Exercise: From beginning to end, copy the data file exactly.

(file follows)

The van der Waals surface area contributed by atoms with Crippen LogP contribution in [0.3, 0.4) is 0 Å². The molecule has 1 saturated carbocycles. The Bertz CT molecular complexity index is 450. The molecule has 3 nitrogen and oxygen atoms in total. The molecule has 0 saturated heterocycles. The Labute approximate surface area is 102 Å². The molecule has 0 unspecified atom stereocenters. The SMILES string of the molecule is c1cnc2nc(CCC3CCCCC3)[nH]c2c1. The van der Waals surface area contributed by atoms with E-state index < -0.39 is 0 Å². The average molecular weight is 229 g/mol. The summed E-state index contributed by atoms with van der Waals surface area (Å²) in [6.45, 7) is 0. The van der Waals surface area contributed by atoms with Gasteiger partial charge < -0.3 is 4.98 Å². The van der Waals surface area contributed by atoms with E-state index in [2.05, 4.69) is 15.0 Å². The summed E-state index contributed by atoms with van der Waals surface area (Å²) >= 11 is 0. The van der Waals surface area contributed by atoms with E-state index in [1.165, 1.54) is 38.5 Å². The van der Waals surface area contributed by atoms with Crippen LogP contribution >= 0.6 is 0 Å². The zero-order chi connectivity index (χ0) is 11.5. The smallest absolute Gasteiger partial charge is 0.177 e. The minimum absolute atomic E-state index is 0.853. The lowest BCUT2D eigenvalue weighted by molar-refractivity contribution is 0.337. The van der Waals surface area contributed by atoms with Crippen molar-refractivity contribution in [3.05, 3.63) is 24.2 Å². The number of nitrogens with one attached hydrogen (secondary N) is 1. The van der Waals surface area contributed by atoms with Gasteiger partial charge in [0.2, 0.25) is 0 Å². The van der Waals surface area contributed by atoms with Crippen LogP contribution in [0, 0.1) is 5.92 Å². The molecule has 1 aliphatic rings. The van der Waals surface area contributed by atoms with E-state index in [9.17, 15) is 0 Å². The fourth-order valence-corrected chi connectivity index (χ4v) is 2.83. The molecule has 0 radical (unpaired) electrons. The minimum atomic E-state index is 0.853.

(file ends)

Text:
The van der Waals surface area contributed by atoms with Crippen LogP contribution in [0.3, 0.4) is 0 Å². The molecule has 1 saturated carbocycles. The Bertz CT molecular complexity index is 450. The molecule has 3 nitrogen and oxygen atoms in total. The molecule has 0 saturated heterocycles. The Labute approximate surface area is 102 Å². The molecule has 0 unspecified atom stereocenters. The SMILES string of the molecule is c1cnc2nc(CCC3CCCCC3)[nH]c2c1. The van der Waals surface area contributed by atoms with E-state index < -0.39 is 0 Å². The average molecular weight is 229 g/mol. The summed E-state index contributed by atoms with van der Waals surface area (Å²) in [6.45, 7) is 0. The van der Waals surface area contributed by atoms with Gasteiger partial charge < -0.3 is 4.98 Å². The van der Waals surface area contributed by atoms with E-state index in [2.05, 4.69) is 15.0 Å². The summed E-state index contributed by atoms with van der Waals surface area (Å²) >= 11 is 0. The van der Waals surface area contributed by atoms with E-state index in [1.165, 1.54) is 38.5 Å². The van der Waals surface area contributed by atoms with Crippen LogP contribution >= 0.6 is 0 Å². The zero-order chi connectivity index (χ0) is 11.5. The smallest absolute Gasteiger partial charge is 0.177 e. The minimum absolute atomic E-state index is 0.853. The lowest BCUT2D eigenvalue weighted by molar-refractivity contribution is 0.337. The van der Waals surface area contributed by atoms with Crippen molar-refractivity contribution in [3.05, 3.63) is 24.2 Å². The number of nitrogens with one attached hydrogen (secondary N) is 1. The van der Waals surface area contributed by atoms with Gasteiger partial charge in [0.2, 0.25) is 0 Å². The van der Waals surface area contributed by atoms with Crippen LogP contribution in [0, 0.1) is 5.92 Å². The molecule has 1 aliphatic rings. The van der Waals surface area contributed by atoms with E-state index in [9.17, 15) is 0 Å². The fourth-order valence-corrected chi connectivity index (χ4v) is 2.83. The molecule has 0 radical (unpaired) electrons. The minimum atomic E-state index is 0.853.